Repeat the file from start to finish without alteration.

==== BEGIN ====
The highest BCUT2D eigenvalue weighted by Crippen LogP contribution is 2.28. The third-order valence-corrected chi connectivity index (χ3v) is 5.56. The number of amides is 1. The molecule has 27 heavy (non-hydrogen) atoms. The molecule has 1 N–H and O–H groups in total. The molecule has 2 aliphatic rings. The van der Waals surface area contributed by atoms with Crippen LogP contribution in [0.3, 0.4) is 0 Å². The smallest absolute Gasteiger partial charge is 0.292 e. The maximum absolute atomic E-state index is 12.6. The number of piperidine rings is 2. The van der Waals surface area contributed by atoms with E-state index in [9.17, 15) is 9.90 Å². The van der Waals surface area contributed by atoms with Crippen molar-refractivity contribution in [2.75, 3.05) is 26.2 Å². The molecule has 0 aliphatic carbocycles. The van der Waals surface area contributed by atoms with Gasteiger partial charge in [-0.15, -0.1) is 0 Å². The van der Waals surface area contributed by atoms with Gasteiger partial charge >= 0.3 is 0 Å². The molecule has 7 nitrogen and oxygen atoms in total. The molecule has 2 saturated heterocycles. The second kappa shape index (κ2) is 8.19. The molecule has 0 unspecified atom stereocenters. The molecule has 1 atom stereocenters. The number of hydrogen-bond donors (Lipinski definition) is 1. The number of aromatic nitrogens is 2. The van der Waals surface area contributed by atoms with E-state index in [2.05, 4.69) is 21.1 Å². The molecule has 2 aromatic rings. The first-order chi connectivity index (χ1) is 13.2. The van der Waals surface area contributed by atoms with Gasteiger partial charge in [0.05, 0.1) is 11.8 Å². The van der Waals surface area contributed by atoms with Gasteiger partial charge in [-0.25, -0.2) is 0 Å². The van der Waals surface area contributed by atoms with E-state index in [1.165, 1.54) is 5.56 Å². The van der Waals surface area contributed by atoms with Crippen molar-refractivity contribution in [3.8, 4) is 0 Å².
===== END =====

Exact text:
The highest BCUT2D eigenvalue weighted by Crippen LogP contribution is 2.28. The third-order valence-corrected chi connectivity index (χ3v) is 5.56. The number of amides is 1. The molecule has 27 heavy (non-hydrogen) atoms. The molecule has 1 N–H and O–H groups in total. The molecule has 2 aliphatic rings. The van der Waals surface area contributed by atoms with Crippen LogP contribution in [0.3, 0.4) is 0 Å². The smallest absolute Gasteiger partial charge is 0.292 e. The maximum absolute atomic E-state index is 12.6. The number of piperidine rings is 2. The van der Waals surface area contributed by atoms with E-state index in [9.17, 15) is 9.90 Å². The van der Waals surface area contributed by atoms with Crippen molar-refractivity contribution in [2.75, 3.05) is 26.2 Å². The molecule has 0 aliphatic carbocycles. The van der Waals surface area contributed by atoms with Gasteiger partial charge in [-0.15, -0.1) is 0 Å². The van der Waals surface area contributed by atoms with Gasteiger partial charge >= 0.3 is 0 Å². The molecule has 7 nitrogen and oxygen atoms in total. The molecule has 2 saturated heterocycles. The second kappa shape index (κ2) is 8.19. The molecule has 0 unspecified atom stereocenters. The molecule has 1 atom stereocenters. The number of hydrogen-bond donors (Lipinski definition) is 1. The number of aromatic nitrogens is 2. The van der Waals surface area contributed by atoms with E-state index in [2.05, 4.69) is 21.1 Å². The molecule has 2 aromatic rings. The first-order chi connectivity index (χ1) is 13.2. The van der Waals surface area contributed by atoms with Gasteiger partial charge in [0.05, 0.1) is 11.8 Å². The van der Waals surface area contributed by atoms with Gasteiger partial charge in [-0.25, -0.2) is 0 Å². The van der Waals surface area contributed by atoms with E-state index in [1.165, 1.54) is 5.56 Å². The van der Waals surface area contributed by atoms with Crippen molar-refractivity contribution in [3.8, 4) is 0 Å².